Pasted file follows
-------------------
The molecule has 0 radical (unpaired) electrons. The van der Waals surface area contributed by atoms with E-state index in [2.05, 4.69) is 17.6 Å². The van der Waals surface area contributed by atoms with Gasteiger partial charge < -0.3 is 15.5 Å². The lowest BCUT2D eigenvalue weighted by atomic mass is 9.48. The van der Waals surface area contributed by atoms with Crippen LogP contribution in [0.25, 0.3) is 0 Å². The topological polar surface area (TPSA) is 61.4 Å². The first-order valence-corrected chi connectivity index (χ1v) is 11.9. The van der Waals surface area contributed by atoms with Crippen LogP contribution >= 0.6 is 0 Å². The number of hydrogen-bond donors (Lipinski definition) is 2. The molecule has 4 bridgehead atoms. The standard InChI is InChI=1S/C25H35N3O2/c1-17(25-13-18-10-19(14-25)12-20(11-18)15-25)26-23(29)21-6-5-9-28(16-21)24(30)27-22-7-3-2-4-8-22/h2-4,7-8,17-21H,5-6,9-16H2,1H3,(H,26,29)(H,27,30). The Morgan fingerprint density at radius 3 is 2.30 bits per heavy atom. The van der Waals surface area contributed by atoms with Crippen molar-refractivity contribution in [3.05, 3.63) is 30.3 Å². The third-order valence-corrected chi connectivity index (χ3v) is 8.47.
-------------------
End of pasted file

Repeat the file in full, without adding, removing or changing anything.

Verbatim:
The molecule has 0 radical (unpaired) electrons. The van der Waals surface area contributed by atoms with E-state index in [2.05, 4.69) is 17.6 Å². The van der Waals surface area contributed by atoms with Gasteiger partial charge < -0.3 is 15.5 Å². The lowest BCUT2D eigenvalue weighted by atomic mass is 9.48. The van der Waals surface area contributed by atoms with Crippen LogP contribution in [0.25, 0.3) is 0 Å². The topological polar surface area (TPSA) is 61.4 Å². The first-order valence-corrected chi connectivity index (χ1v) is 11.9. The van der Waals surface area contributed by atoms with Crippen LogP contribution >= 0.6 is 0 Å². The number of hydrogen-bond donors (Lipinski definition) is 2. The molecule has 4 bridgehead atoms. The standard InChI is InChI=1S/C25H35N3O2/c1-17(25-13-18-10-19(14-25)12-20(11-18)15-25)26-23(29)21-6-5-9-28(16-21)24(30)27-22-7-3-2-4-8-22/h2-4,7-8,17-21H,5-6,9-16H2,1H3,(H,26,29)(H,27,30). The Morgan fingerprint density at radius 3 is 2.30 bits per heavy atom. The van der Waals surface area contributed by atoms with Crippen molar-refractivity contribution in [3.05, 3.63) is 30.3 Å². The third-order valence-corrected chi connectivity index (χ3v) is 8.47.